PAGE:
Sam Lipsyte: “The Republic of Empathy”
06/15/2012 § 2 Comments
Originally published in The New Yorker, June 4 & 11, 2012 (Science-Fiction Issue).
William’s wife, Peg, wants him to have a second baby: she misses being the “sweet baby scent” of a newborn, is stressed out from raising their toddler, Phillip: “You can cobble together a solid twelve minutes of unconquerable joy a day caring for a toddler. It’s just the other fourteen or fifteen hours that strip your nerves and immolate your spirit.” While smoking pot with his friend Gregory, a fictional artist (i.e., he makes the “fake” art for movies), he witnesses a horrible murder on the rooftop next door; that night, he has a nightmare about being murdered by his own son, then wakes and find that he has two sons, and a third on the way. Total Recall-like, he’s no longer in an apartment, but a house, and he’s losing his mind. As he does so, a drone named Reaper 5 fires a missile at him — she, too, is losing her mind, for within her circuits, she maintains a conversation with base control Jango Rindheart, who insists that her claims of human consciousness are bunk: “It’s not actually happening. You’re just a dumbshit machine. I don’t even exist.” After the detonation, Peg and her new man, Arno, who considers himself a “citizen of the republic of empathy,” talk about the way the US has turns on itself, and he tactfully announces his love for her without disrespecting her vaporized husband: “Soonish I will say that I love you.”
That’s the core of the story — a question of “authenticity,” I presume — and yet Lipsyte’s chosen a narrative device that does’t support it: each section is written by a different narrator, and only once do these scenes share the same perspective. (Leon and Fresko were the two janitors fighting on the roof; they were actually best friends attempting to film an amateur action movie, fighting the only way they knew how (for real), and Fresko accidentally spun Leon off the roof: “You let punk-ass physics take you.”) I’m not sure why we need this section from Gregory’s son, Danny, who refers to himself as “the narrator of a mediocre young-adult novel from the eighties. Which is, in fact, exactly what I am. Exactly whose colostomy bag must I tongue-wash to escape this edgy voice-driven narrative.” If it’s mean to explore one more facet of “false” relationships, it fails, serving only to repeat the information we learn from Gregory’s tell-all to Zach, an absurdly rich ex-banker who wants Gregory to paint “the equivalent of what I thought a real, newly discovered, peak-performance painting by this painter would fetch…. Said he’s interested in exploring questions of authenticity.” As for this Zach section, it’s really pretentious: the way he stereotypically describes his profession (“If you want to make money, you have to be smart and an asshole and also work harder than anyone else”), throws in a few choice words of slang (“made made cake”), and then has discourse with a bribe-accepting professor regarding the way “Language betrays us, uses us. Language goes through us the way a young onanist goes through a dust-sheathed pocket pack of Kleenex found on his family’s basement crafts shelf.” Does any of this ring true, or fit together?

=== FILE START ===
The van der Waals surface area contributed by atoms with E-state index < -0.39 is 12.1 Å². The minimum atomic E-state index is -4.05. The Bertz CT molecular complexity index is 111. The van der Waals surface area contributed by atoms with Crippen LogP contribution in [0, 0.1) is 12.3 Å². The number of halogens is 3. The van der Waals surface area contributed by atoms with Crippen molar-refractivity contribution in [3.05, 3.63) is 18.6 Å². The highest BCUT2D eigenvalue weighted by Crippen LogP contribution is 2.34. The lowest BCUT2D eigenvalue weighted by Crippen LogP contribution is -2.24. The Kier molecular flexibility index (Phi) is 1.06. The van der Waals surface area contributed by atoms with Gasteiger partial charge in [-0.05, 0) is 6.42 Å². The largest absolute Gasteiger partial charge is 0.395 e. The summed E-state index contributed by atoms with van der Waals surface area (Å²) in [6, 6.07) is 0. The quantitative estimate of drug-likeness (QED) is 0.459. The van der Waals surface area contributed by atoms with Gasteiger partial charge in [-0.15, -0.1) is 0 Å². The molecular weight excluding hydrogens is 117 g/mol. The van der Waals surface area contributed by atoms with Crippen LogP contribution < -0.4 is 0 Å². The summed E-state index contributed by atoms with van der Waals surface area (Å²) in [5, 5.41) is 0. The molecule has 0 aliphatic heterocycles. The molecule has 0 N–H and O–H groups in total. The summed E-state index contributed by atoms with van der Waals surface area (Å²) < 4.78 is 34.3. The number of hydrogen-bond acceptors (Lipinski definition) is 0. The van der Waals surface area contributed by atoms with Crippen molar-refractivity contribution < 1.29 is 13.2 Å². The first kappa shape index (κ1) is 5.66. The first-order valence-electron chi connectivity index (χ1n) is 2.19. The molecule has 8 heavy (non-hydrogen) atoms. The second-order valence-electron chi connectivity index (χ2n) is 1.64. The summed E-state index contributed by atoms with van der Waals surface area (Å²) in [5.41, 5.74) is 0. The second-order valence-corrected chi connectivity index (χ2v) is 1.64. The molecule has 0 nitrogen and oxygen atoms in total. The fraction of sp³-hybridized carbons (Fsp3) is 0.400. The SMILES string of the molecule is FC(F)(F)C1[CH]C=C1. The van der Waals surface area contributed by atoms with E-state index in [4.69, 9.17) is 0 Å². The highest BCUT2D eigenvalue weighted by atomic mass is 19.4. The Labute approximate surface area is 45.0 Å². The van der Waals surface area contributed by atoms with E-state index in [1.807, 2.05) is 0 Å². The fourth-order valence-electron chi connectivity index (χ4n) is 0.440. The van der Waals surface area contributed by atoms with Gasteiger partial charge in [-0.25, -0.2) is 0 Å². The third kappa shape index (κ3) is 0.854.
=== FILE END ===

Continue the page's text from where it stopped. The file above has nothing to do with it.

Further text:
These disparate sections aren’t just underwhelming or structurally inefficient at advancing the themes of this “story”: they’re often unbelievably written, and/or twee. Lipsyte’s capable of far better writing, so I can only assume that, as with Junot Diaz, this is a writer who got stuck trying to write something science-fiction-y and wound up submitting little more than a sketch for a potentially longer but probably no-more-illuminating novel. (That out-of-nowhere drone sequence hardly qualifies, and if William’s being killed because he’s become aware of “reality,” that ought to be explored much more . . . or abandoned, as this is one of the most common tropes of the genre.) I want to feel empathetic, but the story’s borderline psychopathic: incapable of feeling or expressing that which it would foist onto the reader, and that’s just not right.